She was a woman of great ambition. At first this had centered in her son, and she had even rejoiced when he went into the army, though he was earnestly opposed to the war, in the hope that it might bring him rank and fame. When these did not come, and he returned to her a simple private, with a bitterer hate for war and a sturdier dislike for the causes which had culminated in the struggle than he had when it began, she had despaired of her dream ever being realized through him, but had fondly believed that the son of the daughter-in-law she had so admired and loved would unite his father's sterling qualities with his mother's pride and love of praise, and so fulfill her desire that the family name should be made famous by some one descended from herself. This hope was destroyed by the death of the fair, bright child whom she loved so intensely, and she felt a double grief in consequence. In her sorrow, she had entirely secluded herself, seeing no one but her nurse and, once or twice, her son. The sick girl in the room above was somehow unpleasantly connected with her grief, and received no real sympathy in her illness. There was even something of jealousy in the mind of the confirmed invalid, when she remembered the remarkable manner in which the child had been attracted toward the new-comer, as well as the fact that she had nursed him so faithfully that his last words were a moan for his "new grandma," while his real grandmother lay useless and forgotten in her dim-shadowed room below.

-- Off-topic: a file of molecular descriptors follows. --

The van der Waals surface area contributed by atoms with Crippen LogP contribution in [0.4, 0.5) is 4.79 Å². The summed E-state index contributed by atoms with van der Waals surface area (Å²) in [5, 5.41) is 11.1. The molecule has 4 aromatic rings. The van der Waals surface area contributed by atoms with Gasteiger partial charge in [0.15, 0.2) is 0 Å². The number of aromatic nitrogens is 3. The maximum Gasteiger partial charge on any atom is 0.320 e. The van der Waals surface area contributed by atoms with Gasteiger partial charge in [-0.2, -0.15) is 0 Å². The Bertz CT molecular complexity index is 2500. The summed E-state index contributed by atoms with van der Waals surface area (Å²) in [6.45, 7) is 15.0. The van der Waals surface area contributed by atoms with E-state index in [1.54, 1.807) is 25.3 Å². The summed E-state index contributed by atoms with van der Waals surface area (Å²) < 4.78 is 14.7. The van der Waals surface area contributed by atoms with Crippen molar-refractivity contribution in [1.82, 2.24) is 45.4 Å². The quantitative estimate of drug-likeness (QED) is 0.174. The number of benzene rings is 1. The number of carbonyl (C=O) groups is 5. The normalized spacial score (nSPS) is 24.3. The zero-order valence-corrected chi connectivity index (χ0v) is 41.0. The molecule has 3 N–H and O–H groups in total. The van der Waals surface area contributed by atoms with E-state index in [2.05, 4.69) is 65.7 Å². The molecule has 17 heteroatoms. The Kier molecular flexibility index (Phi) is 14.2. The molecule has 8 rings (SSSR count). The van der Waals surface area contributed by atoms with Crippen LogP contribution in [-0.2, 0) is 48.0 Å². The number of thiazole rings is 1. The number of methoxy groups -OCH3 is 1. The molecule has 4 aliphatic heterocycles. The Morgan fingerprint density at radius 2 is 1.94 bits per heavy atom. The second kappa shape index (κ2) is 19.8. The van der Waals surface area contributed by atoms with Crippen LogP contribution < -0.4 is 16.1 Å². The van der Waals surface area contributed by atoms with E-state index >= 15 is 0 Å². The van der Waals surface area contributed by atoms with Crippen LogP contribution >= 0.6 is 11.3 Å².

Besides, it was with a feeling of envy that she recognized the fact that, for the first time in his life, her son was more absorbed in another's welfare than in her own. The chronic ailment of the mother had no doubt become so much a thing of habit in his life that it failed to impress him as it should, while the illness of the young girl, having, as he believed, been incurred by her voluntary attendance upon his son inspired him with a feeling of responsibility that would not otherwise have existed. Something had occurred, too, which had aroused a feeling upon his part which is often very close akin to a tenderer one. As soon as he had learned of her illness, he had endeavored to induce some of his female relatives to come and attend her, but they had all flatly refused. They would come and care for the child, they said; they would even send the "Yankee school-marm" flowers, and make delicacies to tempt her appetite, but they would not demean themselves by waiting upon a sick "nigger teacher." They did not fear the contagion; indeed they would have come to take care of little Hildreth but that they did not care to meet his Yankee nurse. They even blamed Hesden for allowing her to come beneath his roof, and intimated that she had brought contagion with her.